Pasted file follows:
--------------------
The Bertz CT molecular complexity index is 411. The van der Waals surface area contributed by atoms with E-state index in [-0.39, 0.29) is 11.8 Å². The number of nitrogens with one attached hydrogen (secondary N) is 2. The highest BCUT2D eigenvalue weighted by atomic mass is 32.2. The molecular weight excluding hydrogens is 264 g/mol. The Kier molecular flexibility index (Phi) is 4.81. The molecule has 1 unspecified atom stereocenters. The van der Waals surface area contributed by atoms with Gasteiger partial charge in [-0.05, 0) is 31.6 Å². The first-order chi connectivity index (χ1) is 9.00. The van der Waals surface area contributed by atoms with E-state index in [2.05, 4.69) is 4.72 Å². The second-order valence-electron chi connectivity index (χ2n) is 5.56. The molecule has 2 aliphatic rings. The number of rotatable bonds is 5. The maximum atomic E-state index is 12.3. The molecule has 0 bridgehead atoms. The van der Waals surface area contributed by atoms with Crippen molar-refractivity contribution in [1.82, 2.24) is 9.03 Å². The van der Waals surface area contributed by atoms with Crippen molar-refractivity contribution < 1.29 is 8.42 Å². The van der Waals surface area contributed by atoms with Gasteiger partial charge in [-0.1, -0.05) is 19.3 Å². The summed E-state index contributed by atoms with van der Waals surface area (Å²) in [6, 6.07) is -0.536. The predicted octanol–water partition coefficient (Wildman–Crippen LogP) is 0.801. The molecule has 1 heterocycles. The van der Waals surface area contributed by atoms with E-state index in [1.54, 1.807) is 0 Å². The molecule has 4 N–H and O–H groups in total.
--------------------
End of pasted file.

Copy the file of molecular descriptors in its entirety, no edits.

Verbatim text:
The Bertz CT molecular complexity index is 411. The van der Waals surface area contributed by atoms with E-state index in [-0.39, 0.29) is 11.8 Å². The number of nitrogens with one attached hydrogen (secondary N) is 2. The highest BCUT2D eigenvalue weighted by atomic mass is 32.2. The molecular weight excluding hydrogens is 264 g/mol. The Kier molecular flexibility index (Phi) is 4.81. The molecule has 1 unspecified atom stereocenters. The van der Waals surface area contributed by atoms with Gasteiger partial charge in [-0.05, 0) is 31.6 Å². The first-order chi connectivity index (χ1) is 9.00. The van der Waals surface area contributed by atoms with E-state index in [2.05, 4.69) is 4.72 Å². The second-order valence-electron chi connectivity index (χ2n) is 5.56. The molecule has 2 aliphatic rings. The number of rotatable bonds is 5. The maximum atomic E-state index is 12.3. The molecule has 0 bridgehead atoms. The van der Waals surface area contributed by atoms with Crippen molar-refractivity contribution in [1.82, 2.24) is 9.03 Å². The van der Waals surface area contributed by atoms with Crippen molar-refractivity contribution < 1.29 is 8.42 Å². The van der Waals surface area contributed by atoms with Gasteiger partial charge in [-0.1, -0.05) is 19.3 Å². The summed E-state index contributed by atoms with van der Waals surface area (Å²) in [6, 6.07) is -0.536. The predicted octanol–water partition coefficient (Wildman–Crippen LogP) is 0.801. The molecule has 1 heterocycles. The van der Waals surface area contributed by atoms with E-state index in [1.54, 1.807) is 0 Å². The molecule has 4 N–H and O–H groups in total.